US archaeos take the Mick over Stonehenge
It’s lucky the Stonehenge fence is soon to be removed. Look at this leaflet on a table at a recent archaeological outreach event in Texas. Who says Americans don’t do irony?!
Philately celebrates megaliths
Stamps have been issued to celebrate Jersey’s archaeological history. Five stamps have been issued featuring images of dolmens from across the island.
Glasgow Uni shines a light
Glasgow University has produced a stonking good article on why people refer to illicit antiquities rather than illegal ones. One passage in particular shone like a beacon:
“Writers in this vein emphasise the point that while the criminal justice system tends to operate a strict binary distinction between criminal and non-criminal (or guilty and not-guilty), in reality some actions can be harmful but not illegal (Passas and Goodwin 2004). This is often because the criminal justice system has not yet caught up with the movement of contemporary sensibilities around harm (Hillyard et al. 2004). Some social actions may therefore be generally condemned, usually due to the perceived harm they cause, while not (perhaps yet) being illegal—they are ‘lawful but awful’ as some commentators have put it (Passas 2005).”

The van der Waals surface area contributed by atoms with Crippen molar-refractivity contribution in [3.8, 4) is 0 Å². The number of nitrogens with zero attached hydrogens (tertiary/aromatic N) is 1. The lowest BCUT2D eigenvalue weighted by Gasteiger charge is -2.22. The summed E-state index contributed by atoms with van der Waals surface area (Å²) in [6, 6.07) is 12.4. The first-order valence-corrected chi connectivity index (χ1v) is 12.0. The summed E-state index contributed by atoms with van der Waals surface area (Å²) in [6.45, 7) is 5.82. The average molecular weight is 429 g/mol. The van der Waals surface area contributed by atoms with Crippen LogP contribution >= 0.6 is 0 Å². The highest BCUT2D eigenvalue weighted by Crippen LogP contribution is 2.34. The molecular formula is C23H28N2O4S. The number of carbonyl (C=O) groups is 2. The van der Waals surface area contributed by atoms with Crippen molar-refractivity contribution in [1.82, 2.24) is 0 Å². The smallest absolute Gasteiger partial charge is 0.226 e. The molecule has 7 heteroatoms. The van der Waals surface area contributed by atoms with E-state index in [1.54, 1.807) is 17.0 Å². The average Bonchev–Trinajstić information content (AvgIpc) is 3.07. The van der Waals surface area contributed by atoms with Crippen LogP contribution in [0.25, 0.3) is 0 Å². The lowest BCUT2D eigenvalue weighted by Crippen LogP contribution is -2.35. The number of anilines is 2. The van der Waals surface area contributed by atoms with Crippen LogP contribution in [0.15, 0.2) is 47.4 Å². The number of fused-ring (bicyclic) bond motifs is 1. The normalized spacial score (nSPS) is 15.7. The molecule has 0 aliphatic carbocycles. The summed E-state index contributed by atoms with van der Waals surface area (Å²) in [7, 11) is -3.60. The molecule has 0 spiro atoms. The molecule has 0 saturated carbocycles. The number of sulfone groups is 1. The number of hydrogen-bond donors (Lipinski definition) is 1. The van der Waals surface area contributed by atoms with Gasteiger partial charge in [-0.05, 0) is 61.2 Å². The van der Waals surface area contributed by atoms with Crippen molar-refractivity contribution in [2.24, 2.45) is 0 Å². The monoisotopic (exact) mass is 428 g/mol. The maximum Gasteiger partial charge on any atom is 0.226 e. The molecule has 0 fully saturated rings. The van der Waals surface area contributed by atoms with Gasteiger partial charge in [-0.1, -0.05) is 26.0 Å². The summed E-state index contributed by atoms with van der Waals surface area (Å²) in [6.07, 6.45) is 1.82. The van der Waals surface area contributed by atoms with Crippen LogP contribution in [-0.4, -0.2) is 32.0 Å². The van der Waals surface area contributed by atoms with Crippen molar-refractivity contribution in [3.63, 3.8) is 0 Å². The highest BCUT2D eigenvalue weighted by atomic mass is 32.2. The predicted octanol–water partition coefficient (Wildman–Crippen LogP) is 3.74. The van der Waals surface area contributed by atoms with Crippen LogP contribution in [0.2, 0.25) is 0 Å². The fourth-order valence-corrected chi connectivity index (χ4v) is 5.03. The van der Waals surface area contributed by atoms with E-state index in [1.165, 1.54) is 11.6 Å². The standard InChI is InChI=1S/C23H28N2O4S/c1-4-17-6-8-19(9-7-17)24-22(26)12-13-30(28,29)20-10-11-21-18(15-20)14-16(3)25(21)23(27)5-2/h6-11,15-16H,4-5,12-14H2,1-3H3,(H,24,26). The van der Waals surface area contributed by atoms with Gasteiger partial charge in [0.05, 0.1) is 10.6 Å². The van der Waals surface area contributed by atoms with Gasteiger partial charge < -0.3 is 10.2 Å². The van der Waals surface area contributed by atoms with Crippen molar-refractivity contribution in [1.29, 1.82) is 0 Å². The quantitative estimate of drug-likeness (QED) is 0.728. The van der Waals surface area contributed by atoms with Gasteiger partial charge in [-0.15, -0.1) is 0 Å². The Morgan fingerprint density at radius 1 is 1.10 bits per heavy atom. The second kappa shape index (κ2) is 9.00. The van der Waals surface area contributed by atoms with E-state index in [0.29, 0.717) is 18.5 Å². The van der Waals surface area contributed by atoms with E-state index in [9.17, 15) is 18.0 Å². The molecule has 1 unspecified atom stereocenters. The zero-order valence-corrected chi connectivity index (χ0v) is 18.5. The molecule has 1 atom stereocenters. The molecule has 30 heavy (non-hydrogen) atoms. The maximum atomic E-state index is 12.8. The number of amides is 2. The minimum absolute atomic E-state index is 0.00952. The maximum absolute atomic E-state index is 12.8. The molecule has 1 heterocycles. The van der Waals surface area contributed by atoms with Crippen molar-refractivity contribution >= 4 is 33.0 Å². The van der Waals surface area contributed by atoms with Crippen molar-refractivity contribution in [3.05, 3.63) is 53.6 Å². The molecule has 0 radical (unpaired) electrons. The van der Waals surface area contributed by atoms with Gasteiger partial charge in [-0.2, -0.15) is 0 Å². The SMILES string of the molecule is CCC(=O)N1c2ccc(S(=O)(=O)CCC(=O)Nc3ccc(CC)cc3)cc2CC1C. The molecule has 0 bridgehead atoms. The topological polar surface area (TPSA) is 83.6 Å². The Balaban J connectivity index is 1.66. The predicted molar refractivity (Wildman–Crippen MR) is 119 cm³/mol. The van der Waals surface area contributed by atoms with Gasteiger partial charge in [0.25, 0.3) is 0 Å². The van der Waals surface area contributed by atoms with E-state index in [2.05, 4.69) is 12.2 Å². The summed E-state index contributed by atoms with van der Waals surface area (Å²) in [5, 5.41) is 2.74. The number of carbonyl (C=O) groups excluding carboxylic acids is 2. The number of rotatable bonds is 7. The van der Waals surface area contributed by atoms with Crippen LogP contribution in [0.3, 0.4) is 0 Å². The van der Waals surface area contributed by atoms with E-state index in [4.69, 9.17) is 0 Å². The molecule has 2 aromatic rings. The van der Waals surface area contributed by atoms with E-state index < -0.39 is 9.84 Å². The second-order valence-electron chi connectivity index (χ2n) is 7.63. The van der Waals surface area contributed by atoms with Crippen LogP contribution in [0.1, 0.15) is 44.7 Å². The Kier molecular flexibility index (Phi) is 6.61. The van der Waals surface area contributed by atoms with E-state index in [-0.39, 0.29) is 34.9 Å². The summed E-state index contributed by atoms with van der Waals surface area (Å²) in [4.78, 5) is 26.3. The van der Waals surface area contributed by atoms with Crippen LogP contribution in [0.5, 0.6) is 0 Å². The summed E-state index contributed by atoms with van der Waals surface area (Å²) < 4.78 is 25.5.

Excellent. Perhaps it is time Glasgow added “metal detecting” to their growing list of definitions. There would be illegal metal detecting (which is illegal) and illicit metal detecting (metal detecting without reporting to PAS, which is legal but officially described as harmful).
But of course, they would also need to define the middle bit – metal detecting that does include reporting to PAS. That definition presents the mother of all ticklish problems for in Britain such activity is labelled as “responsible” but abroad it’s still considered wrong and unacceptable. So come on Glasgow, you can’t possible have definitions that don’t include metal detecting. But how will you define it? Like PAS does or like all your overseas colleagues do?
- An unusual find in a newly discovered Causewayed Enclosure in Cornwall.
- Thirty museums and Heritage sites have closed in the last two years.
- A new website highlighting the environmental archaeological record provided by the excavations at Howe, near Stromness, has been launched.
- Bronze Age artefacts at risk from the tides in Northumberland